Professional counselling practice is full of complexities and subtleties, yet the author argues that the richness of clinical counselling still receives insufficient recognition in the literature and in public opinion. In the light of the late-1990s professionalization of counselling, this text examines the hypothesis that counselling theory and practice is altered by the specific organizational context in which it takes place - the consequence of which is that context is an important force for therapeutic change. It also argues that, with careful professionalization and a well-thought-out academic base, counselling can be a sophisticated activity which is not just the poor neighbour of psychotherapy.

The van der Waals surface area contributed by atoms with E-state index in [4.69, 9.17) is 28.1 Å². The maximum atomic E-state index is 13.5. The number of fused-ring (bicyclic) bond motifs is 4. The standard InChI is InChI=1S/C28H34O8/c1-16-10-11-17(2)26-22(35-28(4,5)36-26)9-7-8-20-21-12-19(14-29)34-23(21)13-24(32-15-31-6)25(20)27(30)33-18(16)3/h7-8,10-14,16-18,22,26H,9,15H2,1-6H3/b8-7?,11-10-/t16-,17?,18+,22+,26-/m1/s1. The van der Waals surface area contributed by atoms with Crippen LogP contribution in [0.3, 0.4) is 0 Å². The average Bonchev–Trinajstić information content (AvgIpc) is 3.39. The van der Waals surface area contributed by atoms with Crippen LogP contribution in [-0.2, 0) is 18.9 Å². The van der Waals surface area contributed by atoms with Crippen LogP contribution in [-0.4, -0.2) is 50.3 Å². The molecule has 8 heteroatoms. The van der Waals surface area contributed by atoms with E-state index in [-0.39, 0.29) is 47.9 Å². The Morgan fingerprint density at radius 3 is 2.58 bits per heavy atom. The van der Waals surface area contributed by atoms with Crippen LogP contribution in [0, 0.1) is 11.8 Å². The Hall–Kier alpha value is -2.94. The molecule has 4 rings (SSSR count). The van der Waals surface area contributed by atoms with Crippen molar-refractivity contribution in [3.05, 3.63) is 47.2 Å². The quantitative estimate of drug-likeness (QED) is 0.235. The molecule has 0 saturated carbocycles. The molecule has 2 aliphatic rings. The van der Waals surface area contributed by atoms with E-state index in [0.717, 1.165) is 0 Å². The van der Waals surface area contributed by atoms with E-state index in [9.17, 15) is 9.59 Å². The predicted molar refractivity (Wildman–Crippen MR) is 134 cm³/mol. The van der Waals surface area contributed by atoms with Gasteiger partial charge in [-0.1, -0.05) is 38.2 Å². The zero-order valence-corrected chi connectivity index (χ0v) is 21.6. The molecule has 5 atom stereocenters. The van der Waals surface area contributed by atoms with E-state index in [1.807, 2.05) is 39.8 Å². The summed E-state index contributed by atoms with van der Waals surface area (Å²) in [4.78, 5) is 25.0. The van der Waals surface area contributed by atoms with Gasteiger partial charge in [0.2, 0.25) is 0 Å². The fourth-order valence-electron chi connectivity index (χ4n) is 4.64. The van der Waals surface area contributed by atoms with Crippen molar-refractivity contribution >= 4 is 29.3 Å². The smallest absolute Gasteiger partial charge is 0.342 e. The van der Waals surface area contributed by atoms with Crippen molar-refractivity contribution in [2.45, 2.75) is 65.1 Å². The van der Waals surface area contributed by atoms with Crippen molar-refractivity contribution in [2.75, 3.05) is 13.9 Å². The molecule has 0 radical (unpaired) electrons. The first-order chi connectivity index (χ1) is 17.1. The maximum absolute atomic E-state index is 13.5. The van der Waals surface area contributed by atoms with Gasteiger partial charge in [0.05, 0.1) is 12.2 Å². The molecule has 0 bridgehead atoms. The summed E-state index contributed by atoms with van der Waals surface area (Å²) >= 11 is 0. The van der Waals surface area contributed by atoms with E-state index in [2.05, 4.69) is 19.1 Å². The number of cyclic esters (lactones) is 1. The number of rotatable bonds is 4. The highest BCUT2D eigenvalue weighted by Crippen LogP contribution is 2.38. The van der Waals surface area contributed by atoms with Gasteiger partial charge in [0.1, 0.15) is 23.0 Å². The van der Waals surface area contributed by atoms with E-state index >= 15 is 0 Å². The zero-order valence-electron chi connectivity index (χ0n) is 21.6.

John Lees lectures in counselling at the University of Greenwich. He is a UKRC registered independent counsellor and a member of the British Association for Psychoanalytic and Psychodynamic Supervision.